1. Feusner JH, Krailo MD, Haas JE, et al.: Treatment of pulmonary metastases of initial stage I hepatoblastoma in childhood. Report from the Childrens Cancer Group. Cancer 71 (3): 859-64, 1993.
2. Robertson PL, Muraszko KM, Axtell RA: Hepatoblastoma metastatic to brain: prolonged survival after multiple surgical resections of a solitary brain lesion. J Pediatr Hematol Oncol 19 (2): 168-71, 1997 Mar-Apr.
3. Malogolowkin MH, Stanley P, Steele DA, et al.: Feasibility and toxicity of chemoembolization for children with liver tumors. J Clin Oncol 18 (6): 1279-84, 2000.

Get More Information From NCI

CALL 1-800-4-CANCER

For more information, U.S. residents may call the National Cancer Institute's (NCI's) Cancer Information Service toll-free at 1-800-4-CANCER (1-800-422-6237) Monday through Friday from 9:00 a.m. to 4:30 p.m. A trained Cancer Information Specialist is available to answer your questions.

CHAT ONLINE

The NCI's LiveHelp® online chat service provides Internet users with the ability to chat online with an Information Specialist. The service is available from 9:00 a.m. to 11:00 p.m. Eastern time, Monday through Friday. Information Specialists can help Internet users find information on NCI Web sites and answer questions about cancer.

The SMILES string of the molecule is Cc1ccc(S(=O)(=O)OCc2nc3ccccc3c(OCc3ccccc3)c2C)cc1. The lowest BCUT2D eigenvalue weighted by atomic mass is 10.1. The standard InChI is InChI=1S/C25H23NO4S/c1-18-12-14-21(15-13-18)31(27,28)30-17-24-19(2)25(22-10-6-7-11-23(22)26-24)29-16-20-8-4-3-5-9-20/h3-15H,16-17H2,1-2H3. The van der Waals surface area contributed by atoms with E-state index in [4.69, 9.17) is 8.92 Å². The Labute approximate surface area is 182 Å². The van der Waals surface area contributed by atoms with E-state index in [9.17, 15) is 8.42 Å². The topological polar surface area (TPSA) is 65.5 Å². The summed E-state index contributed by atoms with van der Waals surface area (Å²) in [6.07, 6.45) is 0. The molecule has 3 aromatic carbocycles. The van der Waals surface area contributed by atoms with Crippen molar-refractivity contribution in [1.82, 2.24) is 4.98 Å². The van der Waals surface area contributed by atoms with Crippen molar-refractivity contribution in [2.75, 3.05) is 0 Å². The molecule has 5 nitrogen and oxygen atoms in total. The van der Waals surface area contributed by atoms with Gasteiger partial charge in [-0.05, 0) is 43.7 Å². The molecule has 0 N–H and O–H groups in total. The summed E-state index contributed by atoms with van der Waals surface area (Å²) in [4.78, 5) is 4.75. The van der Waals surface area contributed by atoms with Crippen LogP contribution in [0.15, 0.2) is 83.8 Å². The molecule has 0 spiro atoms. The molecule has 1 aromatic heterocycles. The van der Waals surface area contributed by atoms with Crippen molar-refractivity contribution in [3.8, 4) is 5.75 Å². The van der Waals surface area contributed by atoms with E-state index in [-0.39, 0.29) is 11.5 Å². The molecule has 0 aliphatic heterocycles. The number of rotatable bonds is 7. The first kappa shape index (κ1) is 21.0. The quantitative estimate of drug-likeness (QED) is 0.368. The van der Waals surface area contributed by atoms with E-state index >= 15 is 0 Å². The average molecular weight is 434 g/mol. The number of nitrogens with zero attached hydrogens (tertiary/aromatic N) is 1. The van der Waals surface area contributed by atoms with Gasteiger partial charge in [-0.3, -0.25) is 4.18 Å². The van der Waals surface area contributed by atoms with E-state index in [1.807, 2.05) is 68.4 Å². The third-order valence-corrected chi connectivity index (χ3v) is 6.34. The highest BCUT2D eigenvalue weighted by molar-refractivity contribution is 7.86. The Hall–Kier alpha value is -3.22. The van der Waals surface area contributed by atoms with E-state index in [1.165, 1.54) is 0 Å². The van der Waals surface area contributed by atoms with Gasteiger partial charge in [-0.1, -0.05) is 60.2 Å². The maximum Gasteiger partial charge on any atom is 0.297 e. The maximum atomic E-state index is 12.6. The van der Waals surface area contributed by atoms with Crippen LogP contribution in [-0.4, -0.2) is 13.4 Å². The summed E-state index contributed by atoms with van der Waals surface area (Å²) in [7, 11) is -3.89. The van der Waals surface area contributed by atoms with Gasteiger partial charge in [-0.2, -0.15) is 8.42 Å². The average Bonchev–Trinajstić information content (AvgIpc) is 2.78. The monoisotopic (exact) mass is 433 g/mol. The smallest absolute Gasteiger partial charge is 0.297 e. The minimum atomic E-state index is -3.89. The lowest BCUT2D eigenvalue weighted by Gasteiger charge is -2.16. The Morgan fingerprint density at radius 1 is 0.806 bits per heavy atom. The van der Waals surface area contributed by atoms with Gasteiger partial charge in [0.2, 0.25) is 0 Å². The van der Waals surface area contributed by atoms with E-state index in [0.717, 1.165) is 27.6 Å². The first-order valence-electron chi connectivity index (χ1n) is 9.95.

WRITE TO US

For more information from the NCI, please write to this address:

NCI Public Inquiries Office
Suite 3036A
6116 Executive Boulevard, MSC8322
Bethesda, MD 20892-8322

SEARCH THE NCI WEB SITE

The NCI Web site provides online access to information on cancer, clinical trials, and other Web sites and organizations that offer support and resources for cancer patients and their families. For a quick search, use the search box in the upper right corner of each Web page. The results for a wide range of search terms will include a list of "Best Bets," editorially chosen Web pages that are most closely related to the search term entered.